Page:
6 Common Obstacles in Couples Therapy

May 20, 2020
Couples therapy can strengthen your bond. However, what obstacles can you come up against? Today we'll take a look at them so you can be prepared.

Couples therapy is an opportunity for the members of a relationship to be able to improve certain aspects of their relationship and strengthen the bond they have. However, there are some common obstacles in couples therapy that can get in the way.

In a couples therapy session, you work on aspects of your relationship like communication, managing emotions, and even problems that affect your sex life (lack of libido, boredom, etc.). In this article, we’ll take a look at the common obstacles in couples therapy that can prevent success.

Common obstacles in couples therapy

1. Wanting your partner to change

Couple on a couch in couples therapy.
Couples therapy should involve work for both of the members of the relationship.

Many couples that go to sessions do so because they want to change their partner. They think that going to therapy will make their partner turn into the person they want them to be so that they fit their expectations.

However, as the article Integral Behavioral Couples Therapy: General Description of a Model with an Emphasis on Emotional Acceptance says so well, it’s crucial that “the patients should stop trying to change the behavior of the other person.”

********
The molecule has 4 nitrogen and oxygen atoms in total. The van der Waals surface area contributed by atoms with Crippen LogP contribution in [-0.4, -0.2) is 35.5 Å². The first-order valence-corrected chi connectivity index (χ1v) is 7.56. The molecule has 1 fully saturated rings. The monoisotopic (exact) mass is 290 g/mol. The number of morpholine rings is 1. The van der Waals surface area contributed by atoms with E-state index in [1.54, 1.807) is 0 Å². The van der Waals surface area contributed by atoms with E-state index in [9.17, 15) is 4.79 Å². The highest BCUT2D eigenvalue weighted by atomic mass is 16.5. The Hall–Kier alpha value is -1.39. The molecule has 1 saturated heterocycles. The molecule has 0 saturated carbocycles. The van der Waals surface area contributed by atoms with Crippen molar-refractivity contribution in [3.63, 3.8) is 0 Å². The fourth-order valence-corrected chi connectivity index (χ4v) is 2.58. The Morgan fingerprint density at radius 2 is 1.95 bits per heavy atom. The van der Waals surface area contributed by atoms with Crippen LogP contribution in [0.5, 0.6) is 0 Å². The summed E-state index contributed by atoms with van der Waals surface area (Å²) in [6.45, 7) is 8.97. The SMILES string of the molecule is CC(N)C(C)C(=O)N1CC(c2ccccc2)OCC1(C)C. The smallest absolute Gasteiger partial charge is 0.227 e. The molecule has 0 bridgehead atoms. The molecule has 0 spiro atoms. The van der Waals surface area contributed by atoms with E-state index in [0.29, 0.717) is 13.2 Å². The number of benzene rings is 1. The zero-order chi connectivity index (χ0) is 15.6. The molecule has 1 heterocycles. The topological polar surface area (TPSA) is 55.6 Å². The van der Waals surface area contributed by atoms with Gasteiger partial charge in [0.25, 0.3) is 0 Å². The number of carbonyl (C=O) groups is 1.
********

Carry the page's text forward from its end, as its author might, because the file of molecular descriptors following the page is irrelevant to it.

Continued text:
2. Blaming your partner

This is one of the other common obstacles in couples therapy that has become a behavior pattern in other relationships. Blaming your partner without accepting your own responsibility is a big mistake.

Something you should keep in mind in any type of relationship is that both members have their part of the responsibility since two people make up the relationship. Therefore, it’s important to always consider: How does each person contribute to the problem that brought you to therapy?

You might be interested in: 5 Warning Signs of an Emotionally Abusive Relationship

3. Inadequate communication in couples therapy

Couple on a couch talking angrily.
In most cases, couples therapy tries to improve communication between the partners.

“Bad” communication is a weakness for many couples. In many couples there are usually thoughts and emotions that aren’t spoken, secrets kept, and a series of strategies to avoid expressing what they feel effectively.

You’ll work on this during therapy, but if bad communication doesn’t change, you won’t get the results you were hoping for. Because of this, it’s important to start taking little steps toward better communication.

4. Hidden intentions in couples therapy

If the relationship that a couple goes to therapy about is damaging (violence, mistreatment, abuse), there may be hidden intentions. For example, an abusive partner may try to accuse the other of being crazy to undermine their self-esteem.